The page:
City’s new striker Simeon Jackson became City’s first international player for over two years when he appeared for Canada against Jamaica, the country of his birth, last week. Simeon, who has won around 40 caps for Canada and is City's first ever Canadian international, came on as a substitute in the 3-1 victory in Toronto. The last time a City player played for his country was in June 2012 when Sammy Clingan & James McPake appeared for Northern Ireland in a 6-0 drubbing from Holland in Amsterdam with Oliver Norwood whose loan from Manchester United had formally ended also appearing. Neither Clingan nor McPake appeared again for the Sky Blues after their appearance in Holland. McPake, who won his only cap that night, had spent the second half of the 2011-12 season on loan at Hibernian & three weeks after the Holland game he joined Hibs on a permanent basis. He has recently joined Dundee, newly promoted to the SPL. Clingan, who left the club as a free agent in June 2012 is appearing for Kilmarnock in the SPL.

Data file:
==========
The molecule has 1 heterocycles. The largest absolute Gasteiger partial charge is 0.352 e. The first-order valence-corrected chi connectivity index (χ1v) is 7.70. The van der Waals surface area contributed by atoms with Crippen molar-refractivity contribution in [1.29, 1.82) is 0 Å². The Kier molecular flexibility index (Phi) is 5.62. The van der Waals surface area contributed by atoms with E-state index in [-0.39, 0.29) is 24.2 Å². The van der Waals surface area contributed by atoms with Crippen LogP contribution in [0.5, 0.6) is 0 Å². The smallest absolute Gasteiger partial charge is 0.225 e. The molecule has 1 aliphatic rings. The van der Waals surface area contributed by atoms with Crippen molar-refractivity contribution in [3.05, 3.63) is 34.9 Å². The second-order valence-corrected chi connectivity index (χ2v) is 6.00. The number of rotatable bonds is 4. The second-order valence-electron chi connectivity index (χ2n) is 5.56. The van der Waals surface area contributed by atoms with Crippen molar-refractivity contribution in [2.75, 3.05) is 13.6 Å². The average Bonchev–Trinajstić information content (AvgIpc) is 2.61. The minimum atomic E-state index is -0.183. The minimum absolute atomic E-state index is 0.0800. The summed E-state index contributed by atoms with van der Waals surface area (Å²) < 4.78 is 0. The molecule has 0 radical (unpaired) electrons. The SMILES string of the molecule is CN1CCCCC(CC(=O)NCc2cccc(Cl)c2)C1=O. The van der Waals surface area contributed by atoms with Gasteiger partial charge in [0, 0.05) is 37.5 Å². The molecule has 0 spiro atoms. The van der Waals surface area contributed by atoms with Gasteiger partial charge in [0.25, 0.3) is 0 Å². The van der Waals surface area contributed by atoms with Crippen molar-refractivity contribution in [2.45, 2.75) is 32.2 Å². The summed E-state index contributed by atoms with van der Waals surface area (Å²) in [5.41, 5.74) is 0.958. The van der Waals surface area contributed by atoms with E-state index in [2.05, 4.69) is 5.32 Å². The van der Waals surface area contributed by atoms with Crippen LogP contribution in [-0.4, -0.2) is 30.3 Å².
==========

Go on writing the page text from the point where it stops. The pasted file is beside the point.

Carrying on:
If you have a question about Coventry City's history send me an email at & I will attempt to answer it.

Sunday, 7 September 2014

Jim's column 6.9.14

I am writing this before the Ricoh homecoming on Friday night when the Sky Blues will run out at their home ground for the first time in nineteen months to a large excited crowd. With tickets being released in dribs & drabs and no certainty about how much of the stadium will be open, the attendance is difficult to predict but people in the know are expecting around 25,000. Numerous people have asked me how that will match up against other City attendances at the stadium & here are the top crowds before last night.

31,407 v Chelsea (FA Cup) 2008-09. Lost 0-2
30,154 v Crewe (JPT) 2012-13.  Lost 0-3
28,184 v Leeds United  2010-11.  Lost 2-3
28,163 v West Brom (FA Cup) 2007-08. Lost 0-5
28,120 v Middlesbrough (FA Cup) 2005-06.  Drew 1-1
27,992 v Wolves 2007-08. Drew 1-1
27,212 v Birmingham 2006-07. Lost 0-1